Turkey and Azerbaijan sign an agreement for strategic partnership and mutual support in the event of aggression.
British Petroleum announces plans for a gas pipeline from Azerbaijan via Georgia and Turkey to Europe. The Nabucco project is intended to reduce European reliance on Russian gas supplies.
2 November 2010
The authorities of the unrecognised Republic of Nagorno-Karabakh officially change the name of the ghost town Ağdam to Akna.
12 November 2010
Armenia and the Republic of Nagorno-Karabakh hold a large-scale military exercise in the occupied Ağdam region. After visiting the exercise, Armenian President Sargsyan says: ‘I have no doubt that if the time comes, we will not only do again what we did in 1992-1994 but will go even further and solve the issue for once and for all; the issue will be closed for good.’ ‘The Azerbaijani carpet’ is added to UNESCO’s list of Masterpieces of the Oral and Intangible Heritage of Humanity. The Karabakh carpet is considered one of the four variants of the Azerbaijani carpet.
11/12 March 2011
In Azerbaijan, several hundred opposition members also take to Baku’s streets to protest against the government. The demonstrations are crushed.
18-19 June 2010
FK Qarabağ Ağdam defeats Metallurg Skopje (Macedonia), Portadown (Northern Ireland) and Wisla Cracow (Poland) in the first qualifying rounds of the Europa League. In the play-offs, the team is eliminated after losing both matches against Borussia Dortmund (Germany; 0-4; 0-1).
18 August 2010
Russia and Armenia sign an agreement to extend Russia’s use of a military base in Gyumri to 2044. Russia promises to help Armenia modernise its arsenal.
12 October 2010
FK Qarabağ Ağdam defender Reshad F. Sadigov scores the winning goal against Turkey in Baku (1-0) in their qualification group for the European Championship 2012. Also Belgium is unexpectedly kept at 1-1 in Baku. Nevertheless, Azerbaijan plays no significant role in the qualifying group. The team finishes in fifth place with seven points.
11 November 2010
Azerbaijani president Ilham Aliyev says in a speech to internally displaced families in the Ağdam region: ‘Our army will act at any moment. We do not want to have war. But we will never reconcile with this situation. Armenia knows and should know that our patience also has limits.’
19 January 2011
Inspired by the Arab Spring, Armenian activists take to the streets to demand democratic reforms. It is the beginning of a long series of anti-government protests in Armenia in 2011 and 2012. Demonstrations focus on political reforms, police conduct and the release of political prisoners jailed after the elections in 2008. President Sargsyan is able to keep the situation under control by complying with a number of demands
14 May 2011
The duo Ell & Nikki win the Eurovision Song Contest for Azerbaijan in Düsseldorf (Germany).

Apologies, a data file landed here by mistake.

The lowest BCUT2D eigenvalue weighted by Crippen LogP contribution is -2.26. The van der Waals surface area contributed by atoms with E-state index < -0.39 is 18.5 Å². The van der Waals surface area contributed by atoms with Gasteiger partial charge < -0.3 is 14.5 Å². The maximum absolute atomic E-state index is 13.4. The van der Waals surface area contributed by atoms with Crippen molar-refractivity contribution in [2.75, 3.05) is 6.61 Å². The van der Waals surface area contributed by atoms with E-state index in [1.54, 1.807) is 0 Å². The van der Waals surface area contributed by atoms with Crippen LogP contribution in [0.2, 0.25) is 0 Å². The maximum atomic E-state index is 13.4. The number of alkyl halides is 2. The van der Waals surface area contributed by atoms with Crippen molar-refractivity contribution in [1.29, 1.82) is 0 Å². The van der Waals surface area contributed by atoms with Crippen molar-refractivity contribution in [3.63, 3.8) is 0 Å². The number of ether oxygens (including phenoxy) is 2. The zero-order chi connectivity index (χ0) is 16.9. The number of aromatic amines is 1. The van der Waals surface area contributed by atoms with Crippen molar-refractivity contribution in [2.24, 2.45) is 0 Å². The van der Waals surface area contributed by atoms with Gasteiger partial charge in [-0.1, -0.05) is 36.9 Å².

Azerbaijani soldier Mubariz Ibrahimov crosses the front line and kills at least four Armenian soldiers near the abandoned village of Chaylu. Photos of the dead soldier with his hands tied in an Armenian trench provoke emotional reactions. Ibrahimov is posthumously declared an Azerbaijani National Hero.
26 May 2011
Deauville Statement: Presidents Obama (US), Sarkozy (France) and Medvedev (Russia) jointly call on the Armenian and Azerbaijani authorities to bring the dispute over NagornoKarabakh to a definitive end.
FK Qarabağ Ağdam defeats FK Banga (Lithuania) and EB/Streymur (Faroe Islands) in the first qualifying rounds of the Europa League. In the third round, a 1-0 victory in Baku is not enough to go through against the Belgian side Club Brugge (1-4, 1-0).
11 October 2011
The Armenian national football team surprises the football world with resounding victories over Slovakia and others, but fails by a very small margin to qualify for the play-offs for the European Championship 2012. A win would have been enough, but the team loses unfortunately 2-1 to Ireland in Dublin. Armenia finishes in third place with 17 points.
The number of people in Azerbaijan internally displaced as a result of the conflict in Nagorno-Karabakh is estimated at around 593,000 (including some 230,000 children born to internally displaced families). In 2009, more than 40% (at least 249,024) of the internally displaced people (IDPs) in Azerbaijan lived less than 50 km from the ‘line of contact’. In Armenia, the number of remaining IDPs is estimated to be at least 8,000 in the Republic of Armenia and 10,000 in the unrecognised Republic of Nagorno-Karabakh.
1 February 2012
Baku, Azerbaijan submits a bid to host the Olympic Games in 2020.
7 March 2012
Armenia announces it will boycott the Eurovision Song Contest in Baku.
Peace talks held in Kazan (Russia) to find a permanent solution for the NagornoKarabakh conflict fail after only four hours, despite high hopes. Both parties assume that postponing a solution is in their advantage. Armenia takes the stance that constitutional development in the unrecognised Republic of Nagorno-Karabakh will eventually be regarded as a fait accompli by the international community. Azerbaijan expects that the economically weaker Armenia will eventually have to drop out of the arms race.
David Martirosyan has to stop playing football on his 18th birthday. As his father is missing, he is temporarily exempt from military service in the unrecognised Republic of Nagorno-Karabakh. He enrolls in the University of Stepanakert.
24 October 2011
The General Assembly of the United Nations elects Azerbaijan as a new non-permanent member of the Security Council for 2012 and 2013.
Aslan Kerimov retires from professional football.
7 March 2012
Azerbaijan and Georgia announce preparing a joint bid to host the European Football Championship in 2020.
22-26 May 2012
Eurovision Song Contest held in the new Crystal Hall in Baku, Azerbaijan.
24 June 2011
Karabakh is a historical region consisting of Upper Karabakh, Lower Karabakh and parts of the Armenian province of Syunik. The name Nagorno...
Published on Dec 14, 2012
Karabakh is a historical region consisting of Upper Karabakh, Lower Karabakh and parts of the Armenian province of Syunik. The name Nagorno...